Science Communication Week features NPR science correspondents, National Geographic photographer
Wednesday, Oct. 11, 2017
NPR science correspondents Joe Palca and Maddie Sofia will visit Kansas State University as part of Science Communication Week. They will give public presentations and offer workshops for students, faculty, researchers and communicators. Photo courtesy of Meredith Rizzo/NPR. | Download this photo.
MANHATTAN — To communicate science and celebrate big ideas, Kansas State University and community partners have organized the first Science Communication Week from Nov. 6 to 11.
Highlights of the week include NPR science correspondents Joe Palca and Maddie Sofia and National Geographic photographer Jim Richardson. Palca will present "Explaining the universe in two minutes or less" at 5:30 p.m. Thursday, Nov. 9, in Forum Hall at the K-State Student Union. Richardson will present "Seeing science (and telling the tale)" at 7 p.m. Monday, Nov. 6, at the Flint Hills Discovery Center. Both events are free and open to the public.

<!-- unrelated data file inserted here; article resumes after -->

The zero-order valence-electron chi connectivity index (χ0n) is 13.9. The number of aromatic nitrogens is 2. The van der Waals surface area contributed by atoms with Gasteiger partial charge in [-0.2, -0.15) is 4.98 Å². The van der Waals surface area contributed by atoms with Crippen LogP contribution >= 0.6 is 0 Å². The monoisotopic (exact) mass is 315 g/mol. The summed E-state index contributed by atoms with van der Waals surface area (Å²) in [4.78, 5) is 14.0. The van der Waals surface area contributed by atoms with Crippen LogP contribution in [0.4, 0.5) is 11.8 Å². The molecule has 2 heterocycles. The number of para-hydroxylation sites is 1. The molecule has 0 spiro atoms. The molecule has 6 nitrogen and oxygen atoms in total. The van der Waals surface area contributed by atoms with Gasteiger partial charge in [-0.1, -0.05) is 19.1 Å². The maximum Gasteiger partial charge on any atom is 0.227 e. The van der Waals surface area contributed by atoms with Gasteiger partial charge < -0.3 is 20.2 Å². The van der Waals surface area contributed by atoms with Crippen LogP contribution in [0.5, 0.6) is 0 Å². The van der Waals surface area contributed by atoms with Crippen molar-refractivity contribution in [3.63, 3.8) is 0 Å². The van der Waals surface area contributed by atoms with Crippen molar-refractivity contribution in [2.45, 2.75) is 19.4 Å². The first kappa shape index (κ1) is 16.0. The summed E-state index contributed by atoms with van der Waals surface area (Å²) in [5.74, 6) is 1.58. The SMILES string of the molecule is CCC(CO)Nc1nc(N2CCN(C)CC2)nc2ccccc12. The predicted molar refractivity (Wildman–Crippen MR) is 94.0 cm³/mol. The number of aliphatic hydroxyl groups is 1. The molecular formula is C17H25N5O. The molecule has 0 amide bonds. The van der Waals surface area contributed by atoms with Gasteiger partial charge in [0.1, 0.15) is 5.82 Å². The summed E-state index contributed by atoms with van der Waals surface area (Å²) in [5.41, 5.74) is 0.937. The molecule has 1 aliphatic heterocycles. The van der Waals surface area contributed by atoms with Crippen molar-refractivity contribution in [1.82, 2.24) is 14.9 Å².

Science Communication Week is part of the Kansas Science Communication Initiative and will incorporate other events such as Research and the State, Science Café, Science on Tap and Science Saturday.
The Kansas Science Communication Initiative, or KSCI, brings together Kansas State University and the community to engage people in talking about science and research. Community partners include the Sunset Zoo and the Flint Hills Discovery Center.
"We're using Science Communication Week to provide opportunities for K-State students, faculty and scientists to learn how to best communicate their research," said Michael Herman, associate dean of the Graduate School and one of the event organizers. "We organized the week to jump-start these conversations and let folks know about all the opportunities we have to talk about science."
"Science Communication Week is KSCI's first major collaborative since organizing this past spring and summer, and it will provide a foundation for moving our collective work further around science communication in our community and region," said Jared Bixby, curator of education at the Sunset Zoo.